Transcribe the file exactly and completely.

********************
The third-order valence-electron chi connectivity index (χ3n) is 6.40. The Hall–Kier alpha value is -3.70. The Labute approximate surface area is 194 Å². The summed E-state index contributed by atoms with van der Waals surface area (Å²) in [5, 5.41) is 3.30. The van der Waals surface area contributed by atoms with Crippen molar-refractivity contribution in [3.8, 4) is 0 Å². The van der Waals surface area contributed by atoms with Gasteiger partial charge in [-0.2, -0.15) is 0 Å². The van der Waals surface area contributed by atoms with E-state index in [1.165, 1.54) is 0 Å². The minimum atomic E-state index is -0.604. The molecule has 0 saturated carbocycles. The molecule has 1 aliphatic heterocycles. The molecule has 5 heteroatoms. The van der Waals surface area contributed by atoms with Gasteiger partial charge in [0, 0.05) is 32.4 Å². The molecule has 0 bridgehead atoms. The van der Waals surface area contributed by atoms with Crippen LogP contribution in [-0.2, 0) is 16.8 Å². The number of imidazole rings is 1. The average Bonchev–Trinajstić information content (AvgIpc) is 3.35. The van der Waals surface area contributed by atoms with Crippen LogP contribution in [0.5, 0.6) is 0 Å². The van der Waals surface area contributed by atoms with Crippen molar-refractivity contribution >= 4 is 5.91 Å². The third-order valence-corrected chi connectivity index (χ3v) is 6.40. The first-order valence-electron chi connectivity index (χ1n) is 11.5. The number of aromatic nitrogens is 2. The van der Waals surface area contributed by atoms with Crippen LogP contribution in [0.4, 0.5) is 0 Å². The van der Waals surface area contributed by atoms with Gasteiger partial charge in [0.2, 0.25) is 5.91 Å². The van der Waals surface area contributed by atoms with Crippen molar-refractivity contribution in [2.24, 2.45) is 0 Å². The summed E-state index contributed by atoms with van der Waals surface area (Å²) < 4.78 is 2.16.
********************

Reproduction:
The third-order valence-electron chi connectivity index (χ3n) is 6.40. The Hall–Kier alpha value is -3.70. The Labute approximate surface area is 194 Å². The summed E-state index contributed by atoms with van der Waals surface area (Å²) in [5, 5.41) is 3.30. The van der Waals surface area contributed by atoms with Crippen molar-refractivity contribution in [3.8, 4) is 0 Å². The van der Waals surface area contributed by atoms with Gasteiger partial charge in [-0.2, -0.15) is 0 Å². The van der Waals surface area contributed by atoms with E-state index in [1.165, 1.54) is 0 Å². The minimum atomic E-state index is -0.604. The molecule has 0 saturated carbocycles. The molecule has 1 aliphatic heterocycles. The molecule has 5 heteroatoms. The van der Waals surface area contributed by atoms with Gasteiger partial charge in [0, 0.05) is 32.4 Å². The molecule has 0 bridgehead atoms. The van der Waals surface area contributed by atoms with Crippen LogP contribution in [-0.2, 0) is 16.8 Å². The number of imidazole rings is 1. The average Bonchev–Trinajstić information content (AvgIpc) is 3.35. The van der Waals surface area contributed by atoms with Crippen LogP contribution in [0.5, 0.6) is 0 Å². The van der Waals surface area contributed by atoms with Crippen molar-refractivity contribution >= 4 is 5.91 Å². The third-order valence-corrected chi connectivity index (χ3v) is 6.40. The first-order valence-electron chi connectivity index (χ1n) is 11.5. The number of aromatic nitrogens is 2. The van der Waals surface area contributed by atoms with Crippen LogP contribution in [0.4, 0.5) is 0 Å². The van der Waals surface area contributed by atoms with Gasteiger partial charge in [0.2, 0.25) is 5.91 Å². The van der Waals surface area contributed by atoms with Crippen molar-refractivity contribution in [2.24, 2.45) is 0 Å². The summed E-state index contributed by atoms with van der Waals surface area (Å²) < 4.78 is 2.16.